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Education and Training

To enhance the quality and productivity of education and training at the NIEHS, an Education and Training Committee has been formed, comprised of both intramural and extramural staff members. The committee will develop new approaches to the recruitment and training of physician scientists, specialty fellows, residents, and medical students at the NIEHS. It will also provide oversight and guidance to the Summers of Discovery( program, and to the Office of Fellows’ Career Development ( The committee will also evaluate the success of educational training programs at the NIEHS, offering recommendations to the scientific director, the director of the Division of Extramural Research and Training, and the NIEHS director.

Global Environmental Health

One of the key elements delineated in Goal IV of the NIEHS Strategic Plan is the Institute’s intention to develop a program in global environmental health (GEH). This initiative will fall under the purview of the Office of Translational Research. In January 2007, the NIEHS gathered a distinguished international panel of scientists in San Francisco, California to participate in the NIEHS Global Environmental Health Conference, a working meeting designed to provide guidance on potential strategies and tactics for the NIEHS to consider. The invited scientists were split into three working groups organized around a life course model.

  • Working Group A: Environmental Components of Maternal and Perinatal Health
  • Working Group B: Environmental Components of Child Health
  • Working Group C: Environmental Components of Adult Health

The working groups were asked to perform five key tasks:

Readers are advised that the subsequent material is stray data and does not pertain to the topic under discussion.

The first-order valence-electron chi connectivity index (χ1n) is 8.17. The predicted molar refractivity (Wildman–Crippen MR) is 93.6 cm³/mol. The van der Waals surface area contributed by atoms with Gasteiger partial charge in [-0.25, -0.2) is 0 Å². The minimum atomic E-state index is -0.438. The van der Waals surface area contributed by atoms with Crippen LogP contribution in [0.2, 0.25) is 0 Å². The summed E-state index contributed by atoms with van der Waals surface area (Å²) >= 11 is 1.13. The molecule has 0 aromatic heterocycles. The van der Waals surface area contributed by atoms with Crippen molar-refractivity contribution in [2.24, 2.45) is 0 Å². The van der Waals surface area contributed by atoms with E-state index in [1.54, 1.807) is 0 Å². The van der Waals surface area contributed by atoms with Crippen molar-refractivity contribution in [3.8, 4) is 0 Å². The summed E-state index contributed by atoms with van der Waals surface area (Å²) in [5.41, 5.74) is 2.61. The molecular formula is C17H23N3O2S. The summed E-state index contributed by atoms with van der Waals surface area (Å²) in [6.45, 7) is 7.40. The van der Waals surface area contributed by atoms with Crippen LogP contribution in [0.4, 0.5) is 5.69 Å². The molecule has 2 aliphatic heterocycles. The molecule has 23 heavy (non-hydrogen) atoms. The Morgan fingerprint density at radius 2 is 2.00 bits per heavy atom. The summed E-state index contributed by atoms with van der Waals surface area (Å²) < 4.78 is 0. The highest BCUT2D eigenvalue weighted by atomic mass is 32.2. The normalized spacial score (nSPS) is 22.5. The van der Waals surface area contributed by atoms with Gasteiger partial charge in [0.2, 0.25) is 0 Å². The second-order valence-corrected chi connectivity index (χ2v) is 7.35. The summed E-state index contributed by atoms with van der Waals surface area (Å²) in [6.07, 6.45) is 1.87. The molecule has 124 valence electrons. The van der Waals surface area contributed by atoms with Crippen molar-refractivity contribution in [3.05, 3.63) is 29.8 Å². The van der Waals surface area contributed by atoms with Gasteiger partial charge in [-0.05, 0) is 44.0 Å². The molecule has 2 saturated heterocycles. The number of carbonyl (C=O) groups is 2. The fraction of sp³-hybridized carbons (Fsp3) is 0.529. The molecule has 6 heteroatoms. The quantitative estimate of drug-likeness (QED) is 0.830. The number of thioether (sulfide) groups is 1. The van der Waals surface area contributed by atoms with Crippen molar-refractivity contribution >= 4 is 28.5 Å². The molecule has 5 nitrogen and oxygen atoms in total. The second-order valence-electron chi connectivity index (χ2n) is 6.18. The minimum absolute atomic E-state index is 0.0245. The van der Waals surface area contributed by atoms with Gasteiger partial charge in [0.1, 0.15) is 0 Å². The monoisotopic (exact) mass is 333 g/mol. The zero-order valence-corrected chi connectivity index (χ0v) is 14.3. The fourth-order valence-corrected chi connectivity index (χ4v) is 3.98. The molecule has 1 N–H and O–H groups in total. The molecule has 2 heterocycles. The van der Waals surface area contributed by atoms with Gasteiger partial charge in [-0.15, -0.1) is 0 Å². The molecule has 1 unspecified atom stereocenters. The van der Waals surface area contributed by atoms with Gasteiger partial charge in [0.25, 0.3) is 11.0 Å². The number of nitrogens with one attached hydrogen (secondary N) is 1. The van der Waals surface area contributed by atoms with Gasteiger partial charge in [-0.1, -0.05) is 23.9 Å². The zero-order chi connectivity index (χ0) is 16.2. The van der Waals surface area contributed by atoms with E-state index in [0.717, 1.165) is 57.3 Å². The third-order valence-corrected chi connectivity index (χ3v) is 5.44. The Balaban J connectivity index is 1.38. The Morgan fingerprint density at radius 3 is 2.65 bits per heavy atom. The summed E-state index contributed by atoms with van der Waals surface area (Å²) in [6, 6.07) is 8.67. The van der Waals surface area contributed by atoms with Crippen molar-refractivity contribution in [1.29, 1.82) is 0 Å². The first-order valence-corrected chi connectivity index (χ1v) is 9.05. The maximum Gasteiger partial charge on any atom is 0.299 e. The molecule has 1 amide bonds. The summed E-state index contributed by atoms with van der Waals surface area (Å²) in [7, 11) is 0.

1. Identify diseases where environment plausibly constitutes a significant contributor to human disease.
  2. Identify specific, key methodological approaches for advancing research and interventions/therapies on this topic.
  3. Identify methods for connecting NIEHS/NIH-funded researchers with communities and researchers in the developing world.
  4. Identify barriers and alternatives for breaking them down to successful and meaningful research in global environmental health.
  5. Identify partnership possibilities within NIH and across federal agencies, as well as public-private partnerships with academic institutions, private foundations, and industries to support or conduct GEH research.

Through this conference, the NIEHS has gained knowledge that will inform:

  • key ideas for projects that will help define the role of NIEHS in GEH
  • determination of the infrastructure barriers that need to be addressed for NIEHS/NIH to undertake effective GEH research
  • determination of how to best craft specific global partnerships to effectively conduct GEH research

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Last Reviewed: March 12, 2008